been looking for another opportunity to strike since mid-November, when
Mr. Clinton called off a planned attack after Saddam pledged to cooperate
with the U.N. inspectors. They said they wanted to take action before the
month-long Islamic holiday Ramadan began this weekend and they grew tired
of seeing badly needed budget dollars drained by on-and-off military buildups
in the Gulf.
- Mr. Ritter's charge that the White House
co-authored the Butler report is at odds with the version of events given
by administration officials. For example, as Tomahawks began destroying
Iraqi targets Wednesday, Mr. Cohen was asked if he had any advance warning
of the report's contents. "No. There was some speculation about what
it might contain," he answered. "And frankly, we had assumed
that it might be mixed. We didn't know."
- Said Mr. Ritter, "If Bill Cohen
said he did not know this report was not going to trigger a military response,
he is being disingenuous." He added, "On Tuesday they worked
closely with Richard Butler to make sure the report had no wiggle room.
The concept this is the first time they saw the report is ludicrous. They
orchestrated with Richard Butler."
- Mr. Ritter said he is criticizing the
timing of the attack in the media because Mr. Butler has become a "tool"
of the White House and has "corrupted" Unscom's independence.Gen.
Henry H. Shelton, Joint Chiefs chairman, said planners had been eyeing
Wednesday for a possible attack for weeks because they had the right mix
of forces in the region and it also would commence before Ramadan.
- If Iraq had not defied inspectors, the
military would have lost its "window" of opportunity. "We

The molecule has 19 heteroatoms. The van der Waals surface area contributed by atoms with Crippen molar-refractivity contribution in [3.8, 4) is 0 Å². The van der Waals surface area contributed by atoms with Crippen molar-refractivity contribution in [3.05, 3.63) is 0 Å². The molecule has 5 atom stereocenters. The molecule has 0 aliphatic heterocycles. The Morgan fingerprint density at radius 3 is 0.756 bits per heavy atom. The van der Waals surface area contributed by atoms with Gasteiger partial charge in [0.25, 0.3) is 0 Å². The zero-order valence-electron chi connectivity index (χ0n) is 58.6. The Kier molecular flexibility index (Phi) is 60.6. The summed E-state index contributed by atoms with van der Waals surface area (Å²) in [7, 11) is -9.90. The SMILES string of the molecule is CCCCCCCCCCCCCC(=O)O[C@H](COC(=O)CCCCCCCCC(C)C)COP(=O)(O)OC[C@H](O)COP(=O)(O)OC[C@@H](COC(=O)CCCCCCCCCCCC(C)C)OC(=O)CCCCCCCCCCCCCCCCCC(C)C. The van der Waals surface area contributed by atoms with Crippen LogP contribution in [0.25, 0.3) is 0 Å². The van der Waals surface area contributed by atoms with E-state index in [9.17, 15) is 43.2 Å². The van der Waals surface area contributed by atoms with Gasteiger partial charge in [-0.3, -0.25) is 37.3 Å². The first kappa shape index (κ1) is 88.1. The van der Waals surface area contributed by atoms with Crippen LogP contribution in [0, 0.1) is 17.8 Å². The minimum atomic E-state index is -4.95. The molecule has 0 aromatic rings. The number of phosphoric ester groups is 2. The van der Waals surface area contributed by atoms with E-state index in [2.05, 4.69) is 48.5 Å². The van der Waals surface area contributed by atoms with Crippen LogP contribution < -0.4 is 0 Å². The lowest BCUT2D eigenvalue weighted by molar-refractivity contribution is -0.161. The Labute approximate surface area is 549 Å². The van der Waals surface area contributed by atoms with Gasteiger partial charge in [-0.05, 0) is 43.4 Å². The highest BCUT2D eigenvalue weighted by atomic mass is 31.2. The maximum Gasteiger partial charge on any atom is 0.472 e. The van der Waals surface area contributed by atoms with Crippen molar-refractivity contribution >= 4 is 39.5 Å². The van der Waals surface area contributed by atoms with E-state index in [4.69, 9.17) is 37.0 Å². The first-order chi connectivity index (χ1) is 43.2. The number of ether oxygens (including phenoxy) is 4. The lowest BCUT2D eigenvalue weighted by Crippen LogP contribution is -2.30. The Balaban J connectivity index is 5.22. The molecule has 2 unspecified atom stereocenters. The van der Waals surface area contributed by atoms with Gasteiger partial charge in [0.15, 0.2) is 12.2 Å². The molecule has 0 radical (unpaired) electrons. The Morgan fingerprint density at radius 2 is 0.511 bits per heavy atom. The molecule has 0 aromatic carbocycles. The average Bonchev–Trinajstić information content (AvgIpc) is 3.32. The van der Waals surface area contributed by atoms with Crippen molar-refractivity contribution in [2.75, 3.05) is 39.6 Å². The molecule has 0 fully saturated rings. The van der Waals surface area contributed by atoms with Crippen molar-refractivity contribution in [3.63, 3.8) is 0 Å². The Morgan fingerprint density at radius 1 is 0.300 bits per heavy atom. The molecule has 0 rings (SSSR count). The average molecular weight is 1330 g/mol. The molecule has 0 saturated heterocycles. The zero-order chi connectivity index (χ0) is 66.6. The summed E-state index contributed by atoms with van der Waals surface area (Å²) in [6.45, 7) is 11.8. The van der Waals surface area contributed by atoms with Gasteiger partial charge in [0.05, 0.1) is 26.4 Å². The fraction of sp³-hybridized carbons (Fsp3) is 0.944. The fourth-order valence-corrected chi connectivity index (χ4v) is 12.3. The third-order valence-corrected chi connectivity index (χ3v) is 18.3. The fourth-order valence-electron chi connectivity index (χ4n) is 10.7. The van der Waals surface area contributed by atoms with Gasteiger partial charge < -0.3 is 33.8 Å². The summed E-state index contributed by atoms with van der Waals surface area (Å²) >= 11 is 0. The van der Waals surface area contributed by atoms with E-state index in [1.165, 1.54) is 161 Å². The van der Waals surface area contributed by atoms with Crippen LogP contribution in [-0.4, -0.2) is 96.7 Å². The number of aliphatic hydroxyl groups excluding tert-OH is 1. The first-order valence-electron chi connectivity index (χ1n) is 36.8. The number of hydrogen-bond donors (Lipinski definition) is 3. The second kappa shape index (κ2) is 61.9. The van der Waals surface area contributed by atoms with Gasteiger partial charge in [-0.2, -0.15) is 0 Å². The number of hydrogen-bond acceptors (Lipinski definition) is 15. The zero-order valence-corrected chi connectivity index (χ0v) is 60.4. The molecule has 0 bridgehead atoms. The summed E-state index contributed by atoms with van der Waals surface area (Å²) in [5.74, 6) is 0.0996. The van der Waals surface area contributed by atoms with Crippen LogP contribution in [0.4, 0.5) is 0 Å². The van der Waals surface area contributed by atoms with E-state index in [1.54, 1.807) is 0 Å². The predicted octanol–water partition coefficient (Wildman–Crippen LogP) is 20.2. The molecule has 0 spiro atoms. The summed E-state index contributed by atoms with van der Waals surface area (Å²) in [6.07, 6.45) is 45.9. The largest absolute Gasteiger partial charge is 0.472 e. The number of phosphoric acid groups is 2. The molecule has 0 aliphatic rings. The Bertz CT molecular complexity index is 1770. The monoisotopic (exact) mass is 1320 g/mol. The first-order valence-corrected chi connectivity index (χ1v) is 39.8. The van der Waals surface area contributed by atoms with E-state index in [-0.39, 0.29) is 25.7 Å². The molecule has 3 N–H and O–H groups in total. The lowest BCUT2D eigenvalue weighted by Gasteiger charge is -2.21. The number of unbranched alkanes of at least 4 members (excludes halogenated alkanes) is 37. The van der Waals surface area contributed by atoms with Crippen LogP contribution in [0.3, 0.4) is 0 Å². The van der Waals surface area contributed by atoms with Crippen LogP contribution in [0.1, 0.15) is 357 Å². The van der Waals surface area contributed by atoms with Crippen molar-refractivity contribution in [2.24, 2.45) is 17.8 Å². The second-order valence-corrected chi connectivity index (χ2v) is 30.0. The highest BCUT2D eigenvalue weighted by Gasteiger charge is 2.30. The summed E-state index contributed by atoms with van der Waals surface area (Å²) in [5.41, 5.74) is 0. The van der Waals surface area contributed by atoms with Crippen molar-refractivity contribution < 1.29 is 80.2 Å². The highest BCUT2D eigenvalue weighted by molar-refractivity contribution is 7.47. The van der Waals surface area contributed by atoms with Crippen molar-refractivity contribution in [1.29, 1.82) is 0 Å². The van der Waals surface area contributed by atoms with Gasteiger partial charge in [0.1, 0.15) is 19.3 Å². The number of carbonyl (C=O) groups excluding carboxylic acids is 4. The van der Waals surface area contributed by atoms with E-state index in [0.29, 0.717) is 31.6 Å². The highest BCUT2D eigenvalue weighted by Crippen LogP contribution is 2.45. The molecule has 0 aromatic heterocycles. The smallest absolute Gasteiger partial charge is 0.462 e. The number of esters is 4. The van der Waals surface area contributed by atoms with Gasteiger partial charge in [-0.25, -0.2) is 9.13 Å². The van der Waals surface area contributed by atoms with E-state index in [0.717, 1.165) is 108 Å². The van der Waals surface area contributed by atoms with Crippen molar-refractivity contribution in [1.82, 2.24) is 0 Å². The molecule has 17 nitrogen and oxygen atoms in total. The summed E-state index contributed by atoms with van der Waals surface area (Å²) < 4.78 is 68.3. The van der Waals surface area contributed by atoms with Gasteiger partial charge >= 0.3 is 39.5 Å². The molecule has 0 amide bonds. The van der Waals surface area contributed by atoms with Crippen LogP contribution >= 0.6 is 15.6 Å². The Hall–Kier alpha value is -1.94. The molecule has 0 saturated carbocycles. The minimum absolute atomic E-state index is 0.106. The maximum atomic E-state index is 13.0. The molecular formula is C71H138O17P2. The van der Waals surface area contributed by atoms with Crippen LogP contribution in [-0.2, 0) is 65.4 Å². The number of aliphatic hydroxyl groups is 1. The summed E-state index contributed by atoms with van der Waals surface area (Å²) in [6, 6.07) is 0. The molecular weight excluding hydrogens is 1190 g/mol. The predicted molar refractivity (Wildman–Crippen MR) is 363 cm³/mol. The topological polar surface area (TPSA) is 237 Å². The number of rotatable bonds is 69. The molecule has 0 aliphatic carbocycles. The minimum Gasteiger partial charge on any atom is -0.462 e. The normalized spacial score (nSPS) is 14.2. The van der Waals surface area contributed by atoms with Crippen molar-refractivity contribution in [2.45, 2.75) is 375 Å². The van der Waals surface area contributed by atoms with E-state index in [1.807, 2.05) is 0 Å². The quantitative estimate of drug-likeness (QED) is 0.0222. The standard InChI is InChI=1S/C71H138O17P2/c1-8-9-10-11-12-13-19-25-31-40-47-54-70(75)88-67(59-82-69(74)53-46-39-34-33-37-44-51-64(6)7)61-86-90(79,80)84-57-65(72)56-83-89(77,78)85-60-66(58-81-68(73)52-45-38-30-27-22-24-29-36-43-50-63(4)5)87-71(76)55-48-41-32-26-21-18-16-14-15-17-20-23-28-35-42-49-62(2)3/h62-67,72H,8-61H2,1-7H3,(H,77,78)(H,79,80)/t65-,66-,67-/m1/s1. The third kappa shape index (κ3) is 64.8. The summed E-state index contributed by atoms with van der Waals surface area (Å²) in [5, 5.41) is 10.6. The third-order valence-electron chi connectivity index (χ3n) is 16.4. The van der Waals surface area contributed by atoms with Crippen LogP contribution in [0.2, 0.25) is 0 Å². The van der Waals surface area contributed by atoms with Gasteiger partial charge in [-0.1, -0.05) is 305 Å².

were looking at the calendar seeing Ramadan that we've got to be sensitive
to," Gen. Shelton said. "And so we had to prepare for a window
during which time, if there were a failure to comply, we could take action.
And so, it was not until Mr. Butler filed his report that this became a
reality as far as we were to go and then the decision had to be made."
- Mr. Ritter cited two inspections as proof
that Mr. Butler wanted to provoke Saddam. Mr. Ritter said Unscom demanded
access to Ba'ath Party headquarters, even though an intelligence report
that ballistic missile parts were inside was three months old and, as sources
told him, no longer accurate. Mr. Ritter also said inspectors chose to
inspect the building of the Iraqi commission overseeing weapons development
even though intelligence reports said it was empty. Indeed, he said, nothing
- The White House knew by Dec. 9, when
U.N. inspectors were in Baghdad, that the House had planned to debate impeachment
as early as Wednesday, Dec. 16. Air strikes began that day. The Washington
Post first reported Wednesday that administration officials "played
a direct role in shaping Butler's text during multiple conversations."
- "The decision to attack was driven
on Sunday," Mr. Ritter said. "Ask Richard Butler why he stopped
inspections on Sunday. The answer is, 'We have enough. We have enough points
here. Get your team out.'"